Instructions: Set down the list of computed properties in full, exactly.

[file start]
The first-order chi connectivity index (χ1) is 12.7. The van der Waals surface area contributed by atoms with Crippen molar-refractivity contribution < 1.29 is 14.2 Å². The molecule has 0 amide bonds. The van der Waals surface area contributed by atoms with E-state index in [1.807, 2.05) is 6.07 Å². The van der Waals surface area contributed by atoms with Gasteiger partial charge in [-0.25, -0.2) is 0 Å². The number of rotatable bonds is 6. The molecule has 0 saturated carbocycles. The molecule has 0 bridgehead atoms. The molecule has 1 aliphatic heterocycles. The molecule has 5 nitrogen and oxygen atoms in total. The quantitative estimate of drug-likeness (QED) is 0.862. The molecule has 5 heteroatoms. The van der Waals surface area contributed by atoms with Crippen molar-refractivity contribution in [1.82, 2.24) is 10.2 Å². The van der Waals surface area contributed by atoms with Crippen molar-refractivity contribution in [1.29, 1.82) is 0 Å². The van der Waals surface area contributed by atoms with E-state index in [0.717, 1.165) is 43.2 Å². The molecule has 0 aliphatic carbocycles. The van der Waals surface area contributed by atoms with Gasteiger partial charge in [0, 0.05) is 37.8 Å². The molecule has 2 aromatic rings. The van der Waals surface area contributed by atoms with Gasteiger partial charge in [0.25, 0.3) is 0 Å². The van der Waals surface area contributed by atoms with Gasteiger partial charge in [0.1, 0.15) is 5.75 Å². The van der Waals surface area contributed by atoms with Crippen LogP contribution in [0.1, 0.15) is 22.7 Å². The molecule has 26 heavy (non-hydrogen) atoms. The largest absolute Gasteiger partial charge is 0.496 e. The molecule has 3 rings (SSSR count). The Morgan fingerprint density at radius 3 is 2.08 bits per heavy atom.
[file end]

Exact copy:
The first-order chi connectivity index (χ1) is 12.7. The van der Waals surface area contributed by atoms with Crippen molar-refractivity contribution < 1.29 is 14.2 Å². The molecule has 0 amide bonds. The van der Waals surface area contributed by atoms with E-state index in [1.807, 2.05) is 6.07 Å². The van der Waals surface area contributed by atoms with Gasteiger partial charge in [-0.25, -0.2) is 0 Å². The number of rotatable bonds is 6. The molecule has 0 saturated carbocycles. The molecule has 0 bridgehead atoms. The molecule has 1 aliphatic heterocycles. The molecule has 5 nitrogen and oxygen atoms in total. The quantitative estimate of drug-likeness (QED) is 0.862. The molecule has 5 heteroatoms. The van der Waals surface area contributed by atoms with Crippen molar-refractivity contribution in [1.82, 2.24) is 10.2 Å². The van der Waals surface area contributed by atoms with Crippen molar-refractivity contribution in [1.29, 1.82) is 0 Å². The van der Waals surface area contributed by atoms with E-state index in [0.717, 1.165) is 43.2 Å². The molecule has 0 aliphatic carbocycles. The van der Waals surface area contributed by atoms with Gasteiger partial charge in [0, 0.05) is 37.8 Å². The molecule has 2 aromatic rings. The van der Waals surface area contributed by atoms with Gasteiger partial charge in [0.25, 0.3) is 0 Å². The van der Waals surface area contributed by atoms with Gasteiger partial charge in [0.1, 0.15) is 5.75 Å². The van der Waals surface area contributed by atoms with Crippen LogP contribution in [0.1, 0.15) is 22.7 Å². The molecule has 26 heavy (non-hydrogen) atoms. The largest absolute Gasteiger partial charge is 0.496 e. The molecule has 3 rings (SSSR count). The Morgan fingerprint density at radius 3 is 2.08 bits per heavy atom.